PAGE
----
5. "Xander sends Angel to hell?" I've said it before but I'll just repeat myself. I think Xander had the most sensible, clear-minded approach to the whole Angel problem, whether or not it was colored by his own jealousy towards Angel and Buffy. And I've always thought that Giles should have backed him up.
  6. Seems to me that hearing B-I-T-C-H as "bitca" isn't all that improbable in an environment with plentiful background noise. Seeing how the letter "H" can be phoneticized as "aitch" all it takes is for someone to miss hearing the final consonant. Speaking as one who generally doesn't talk loudly enough and who often gets asked to repeat myself.
  7. I probably said it before but I think that the flawed way they brought in a younger sister for Buffy made it impossible to feel a deep bond between them, which is what you had to feel to make the main story of Season 5 work. At least that's how it was for me. I think the author makes some good points in the Romarin Demetri link but as for the reason Dawn was brought in to the series I think it was mostly the same reason many long running shows bring in new characters - to open up new avenues for storylines. In this case I thought it was done clumsily. It was not as bad as uprooting the established world of the entire series before the introduction by some massive rewriting but it had much of the same feel.
  8. I've been away for a few months. Anyway, going back to this thread, I agree that the story of attraction between Willow and Xander should have been brought to a proper resolution, rather than being summarily dismissed after this episode. After all, Willow pined for her childhood friend to look at her romantically through Season 1 and much of Season 2, the romance wasn't just a quirk of a few episodes.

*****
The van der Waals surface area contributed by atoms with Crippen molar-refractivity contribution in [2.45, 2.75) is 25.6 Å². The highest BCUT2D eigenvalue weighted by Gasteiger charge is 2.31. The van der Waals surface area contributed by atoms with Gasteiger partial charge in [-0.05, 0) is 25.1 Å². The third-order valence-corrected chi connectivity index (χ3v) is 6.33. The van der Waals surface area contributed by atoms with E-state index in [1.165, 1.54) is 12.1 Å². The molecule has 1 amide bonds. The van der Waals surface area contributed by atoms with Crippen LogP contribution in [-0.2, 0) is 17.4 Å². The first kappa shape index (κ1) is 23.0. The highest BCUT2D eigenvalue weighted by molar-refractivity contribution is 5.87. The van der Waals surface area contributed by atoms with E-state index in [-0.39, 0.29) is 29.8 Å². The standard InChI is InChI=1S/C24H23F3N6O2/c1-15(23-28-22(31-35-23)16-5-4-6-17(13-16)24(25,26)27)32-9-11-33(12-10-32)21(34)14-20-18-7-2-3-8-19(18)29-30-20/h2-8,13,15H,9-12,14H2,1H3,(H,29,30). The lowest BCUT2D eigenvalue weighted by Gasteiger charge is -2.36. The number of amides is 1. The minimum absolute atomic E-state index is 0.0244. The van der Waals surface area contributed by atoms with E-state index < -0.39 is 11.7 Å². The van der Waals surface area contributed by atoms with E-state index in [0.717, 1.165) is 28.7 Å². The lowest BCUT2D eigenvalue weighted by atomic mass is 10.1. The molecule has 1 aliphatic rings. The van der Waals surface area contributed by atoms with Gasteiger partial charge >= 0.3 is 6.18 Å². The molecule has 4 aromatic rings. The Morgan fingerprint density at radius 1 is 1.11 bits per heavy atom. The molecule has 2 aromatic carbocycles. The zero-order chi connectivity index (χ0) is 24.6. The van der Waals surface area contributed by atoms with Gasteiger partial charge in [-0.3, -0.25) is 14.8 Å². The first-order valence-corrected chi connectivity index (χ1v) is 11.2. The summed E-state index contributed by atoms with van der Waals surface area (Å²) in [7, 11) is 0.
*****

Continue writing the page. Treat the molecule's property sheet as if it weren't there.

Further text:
9. Over on the thread for S3 "Dead Man's Party" I discussed the mechanism by which problems in relationships are brushed aside by supernatural violence. I'm not entirely happy about how it was used there but in this episode, when Spike is set right emotionally by the big fight and walks off jauntily after telling Buffy where her friends are, I think that is 100% believable. And the catharsis/change in perspective didn't even have to come from a supernatural altercation.
  10. Indeed, I didn't mean to say that Willow and Xander resolved their problems by talking. I brought up the Season 2 episode to bring up the contrast with "Dead Man's Party" in that the supernatural fight of the moment wasn't used to summarily sweep the problems in the characters' relationships away. Although I will say that the scene of playful name-calling at the end between Buffy and Willow at the Espresso Pump(?) was amusing enough.